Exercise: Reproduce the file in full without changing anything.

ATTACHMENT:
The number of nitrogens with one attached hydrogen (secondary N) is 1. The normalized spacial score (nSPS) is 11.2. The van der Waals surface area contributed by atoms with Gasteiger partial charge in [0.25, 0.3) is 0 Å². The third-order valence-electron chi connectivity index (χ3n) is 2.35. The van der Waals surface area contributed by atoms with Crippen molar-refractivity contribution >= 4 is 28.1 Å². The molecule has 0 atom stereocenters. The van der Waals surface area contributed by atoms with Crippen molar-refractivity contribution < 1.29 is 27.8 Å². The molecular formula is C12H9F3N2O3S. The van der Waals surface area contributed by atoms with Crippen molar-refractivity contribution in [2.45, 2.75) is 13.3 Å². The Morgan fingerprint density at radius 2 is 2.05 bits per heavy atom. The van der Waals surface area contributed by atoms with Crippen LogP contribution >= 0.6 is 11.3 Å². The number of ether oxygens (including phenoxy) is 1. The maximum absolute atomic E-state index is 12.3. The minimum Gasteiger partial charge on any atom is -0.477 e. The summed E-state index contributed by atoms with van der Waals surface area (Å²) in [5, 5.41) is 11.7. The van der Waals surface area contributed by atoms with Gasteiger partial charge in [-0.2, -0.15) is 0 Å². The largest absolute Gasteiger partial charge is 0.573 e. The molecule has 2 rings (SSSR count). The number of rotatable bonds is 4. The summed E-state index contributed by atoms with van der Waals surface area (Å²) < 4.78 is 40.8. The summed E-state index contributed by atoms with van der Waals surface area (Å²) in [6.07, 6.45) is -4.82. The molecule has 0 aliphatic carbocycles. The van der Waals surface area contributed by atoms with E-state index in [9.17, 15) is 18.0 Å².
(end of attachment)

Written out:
The number of nitrogens with one attached hydrogen (secondary N) is 1. The normalized spacial score (nSPS) is 11.2. The van der Waals surface area contributed by atoms with Gasteiger partial charge in [0.25, 0.3) is 0 Å². The third-order valence-electron chi connectivity index (χ3n) is 2.35. The van der Waals surface area contributed by atoms with Crippen molar-refractivity contribution >= 4 is 28.1 Å². The molecule has 0 atom stereocenters. The van der Waals surface area contributed by atoms with Crippen molar-refractivity contribution < 1.29 is 27.8 Å². The molecular formula is C12H9F3N2O3S. The van der Waals surface area contributed by atoms with Crippen molar-refractivity contribution in [2.45, 2.75) is 13.3 Å². The Morgan fingerprint density at radius 2 is 2.05 bits per heavy atom. The van der Waals surface area contributed by atoms with Crippen LogP contribution >= 0.6 is 11.3 Å². The number of ether oxygens (including phenoxy) is 1. The maximum absolute atomic E-state index is 12.3. The minimum Gasteiger partial charge on any atom is -0.477 e. The summed E-state index contributed by atoms with van der Waals surface area (Å²) in [5, 5.41) is 11.7. The van der Waals surface area contributed by atoms with Gasteiger partial charge in [-0.2, -0.15) is 0 Å². The largest absolute Gasteiger partial charge is 0.573 e. The molecule has 2 rings (SSSR count). The number of rotatable bonds is 4. The summed E-state index contributed by atoms with van der Waals surface area (Å²) < 4.78 is 40.8. The summed E-state index contributed by atoms with van der Waals surface area (Å²) in [6.07, 6.45) is -4.82. The molecule has 0 aliphatic carbocycles. The van der Waals surface area contributed by atoms with E-state index in [9.17, 15) is 18.0 Å².